When podcast listeners are actively engaged in other tasks while tuning in, the engagement levels in brand moments grow by as high as 85%. The most common activities podcast listeners engage in are house chores (61%), relaxing at home (57%), driving (55%), and commuting (54%).
Listeners create implicit associations with the brand based on words they hear in the podcast. Research findings from neuroscience researches found that when the word “innovation” was mentioned 12 times in the podcast, listeners were found more likely to refer to the brand as “innovative.”
Out of a sample group of ad avoiders, branded podcasts beat TV in engagement (27%), memory (22%), and emotional intensity (23%). With the unique and often “personal” connection between podcast hosts and listeners, it makes sense that even the difficult group of ad avoiders show significant increase in interests and emotional investment.
Brand mentions in branded podcasts have an average of 20% higher engagement level than in traditional radio. The intimate and conversational nature of the podcast environment creates an elevated state of engagement for brand mentions. This also drives brand metrics across the board, helping to generate lifts in awareness (↑89%), brand consideration (↑57%), brand favourability (↑24 per cent), and purchase intent (↑14%).
Asia is catching up fast. While the podcast business models of the US, Europe and Australia are more advanced than Asia, you cannot ignore Asia historical ability to copy outside markets and make them better.
Add to this 2 macro trends that make Asia one of the most exciting podcast markets in the world: 1) Half the world’s population and 2) 2/3 of the world’s middle class will be living in Asia by 2030 (a combined market value of $30 trillion or 2x the size of the US economy today.
As a media play, the podcast numbers in advanced markets like the US add up. 100 million regular listeners, many of which engage at a much deeper level than simply grazing on video or social media content. That’s 100 million listeners potentially consuming 30 minutes up to 3 hours of content.
While Facebook and Google still outrank as advertising options, the developing business case for podcasts shows that this communications channel can offer a lot more than simply building awareness.
Traditional media has long been the domain of white, middle aged males. Podcasting, however, is showing signs of a more accessible and democratized communications channel. Young women as both an audience and podcast producers are growing in number.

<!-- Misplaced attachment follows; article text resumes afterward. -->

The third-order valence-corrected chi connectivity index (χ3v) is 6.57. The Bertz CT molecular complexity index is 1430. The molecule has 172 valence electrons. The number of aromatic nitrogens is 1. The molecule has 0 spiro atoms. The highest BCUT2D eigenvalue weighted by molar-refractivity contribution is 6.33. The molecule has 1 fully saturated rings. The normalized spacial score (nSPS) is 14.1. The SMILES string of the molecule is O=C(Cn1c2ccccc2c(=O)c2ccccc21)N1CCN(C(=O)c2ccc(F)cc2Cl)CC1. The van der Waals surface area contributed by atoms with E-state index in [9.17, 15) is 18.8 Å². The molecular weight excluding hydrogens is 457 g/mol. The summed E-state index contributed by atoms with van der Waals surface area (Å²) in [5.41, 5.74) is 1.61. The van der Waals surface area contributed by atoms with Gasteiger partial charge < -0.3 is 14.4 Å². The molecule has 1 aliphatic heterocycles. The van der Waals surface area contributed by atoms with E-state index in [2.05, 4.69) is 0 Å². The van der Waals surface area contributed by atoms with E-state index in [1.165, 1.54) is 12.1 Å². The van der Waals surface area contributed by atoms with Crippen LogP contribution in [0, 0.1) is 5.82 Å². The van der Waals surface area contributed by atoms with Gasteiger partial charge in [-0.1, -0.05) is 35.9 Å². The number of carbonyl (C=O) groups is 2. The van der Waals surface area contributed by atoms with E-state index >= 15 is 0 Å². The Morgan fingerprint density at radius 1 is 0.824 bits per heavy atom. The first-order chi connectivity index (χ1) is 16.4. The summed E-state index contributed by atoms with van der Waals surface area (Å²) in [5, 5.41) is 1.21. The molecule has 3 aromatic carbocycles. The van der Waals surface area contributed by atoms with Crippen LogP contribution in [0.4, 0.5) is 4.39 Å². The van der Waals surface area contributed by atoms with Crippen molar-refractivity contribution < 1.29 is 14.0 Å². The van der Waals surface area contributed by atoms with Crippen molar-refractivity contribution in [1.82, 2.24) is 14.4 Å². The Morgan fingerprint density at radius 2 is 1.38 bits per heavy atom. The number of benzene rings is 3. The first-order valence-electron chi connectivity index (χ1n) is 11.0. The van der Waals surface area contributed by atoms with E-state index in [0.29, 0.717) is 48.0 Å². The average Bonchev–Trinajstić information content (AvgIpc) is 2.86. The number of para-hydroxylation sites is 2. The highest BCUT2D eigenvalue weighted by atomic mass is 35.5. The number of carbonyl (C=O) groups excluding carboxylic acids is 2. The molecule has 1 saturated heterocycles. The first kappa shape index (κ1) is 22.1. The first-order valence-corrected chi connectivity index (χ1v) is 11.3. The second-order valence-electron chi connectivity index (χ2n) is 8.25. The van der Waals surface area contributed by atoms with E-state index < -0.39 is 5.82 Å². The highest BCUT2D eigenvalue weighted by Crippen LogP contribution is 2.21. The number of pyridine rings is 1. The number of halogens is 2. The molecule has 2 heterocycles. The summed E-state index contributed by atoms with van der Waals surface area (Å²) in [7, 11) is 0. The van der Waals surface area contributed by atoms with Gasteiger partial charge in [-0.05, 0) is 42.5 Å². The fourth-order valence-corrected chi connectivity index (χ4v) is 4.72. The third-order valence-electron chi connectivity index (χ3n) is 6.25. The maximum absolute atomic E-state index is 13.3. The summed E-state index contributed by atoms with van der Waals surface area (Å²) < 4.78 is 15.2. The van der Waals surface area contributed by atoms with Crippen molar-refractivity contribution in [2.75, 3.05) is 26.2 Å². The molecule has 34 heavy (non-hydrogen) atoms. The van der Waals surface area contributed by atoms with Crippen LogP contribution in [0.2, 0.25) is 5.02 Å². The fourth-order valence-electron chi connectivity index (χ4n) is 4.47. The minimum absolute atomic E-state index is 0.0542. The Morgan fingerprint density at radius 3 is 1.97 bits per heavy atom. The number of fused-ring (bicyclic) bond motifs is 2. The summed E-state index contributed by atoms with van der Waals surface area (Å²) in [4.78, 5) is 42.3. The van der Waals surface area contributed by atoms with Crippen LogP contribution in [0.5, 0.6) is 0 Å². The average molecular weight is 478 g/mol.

Communications trends driven by young females are often harbingers of more global macro trends. Young women were key to the development and adoption of early communication technologies including mobile messaging and social media.
Media, tech and communications players are all keen to own a stake in the next wave of Podcasts. Spotify played its hand with the acquisition of Gimlet and Anchor in 2018. Since then, key players such as Apple have been quick to consolidate their podcast offerings.
While much of market investment has focused on podcasting as a media play, we believe the next wave lies in podcasts as a communications tool to enable brands. This means going beyond offering advertising real estate to impacting the bottom line of the business.
The challenge facing media owners today is competing against Facebook and Google. FB & GOOG own 50+% of the US ad market. So any new media real estate not owned will interest advertisers.
The good news is that media owners often have a strong base of existing content. Podcasts can extend this content (e.g. articles, magazines, videos) and provide engaging “behind the scenes” narratives that will drive interest deeper into the conversation. That’s why podcasts as a way to create new advertising real estate are quick-wins for traditional media players such as newspapers, TV, magazines and radio.
“Most” people will tell you that they “don’t have time to listen to podcasts” yet podcasts aren’t about “most” people. 44% listen to most of the episode – meaning anywhere between 30 minutes and 3 hours. Most people don’t engage with content that’s not 100% relevant to them, but when it is relevant, they go deep.
Understanding where podcasts fit into your communications strategy starts with positioning the podcast in the same way you position meetings – we discuss this in more depth in the Pikkal Podcast Flywheel. The ROI on 1 meeting can be potentially high. The same with 1 podcast listener, someone who is willing to invest hours of their time to connect with you.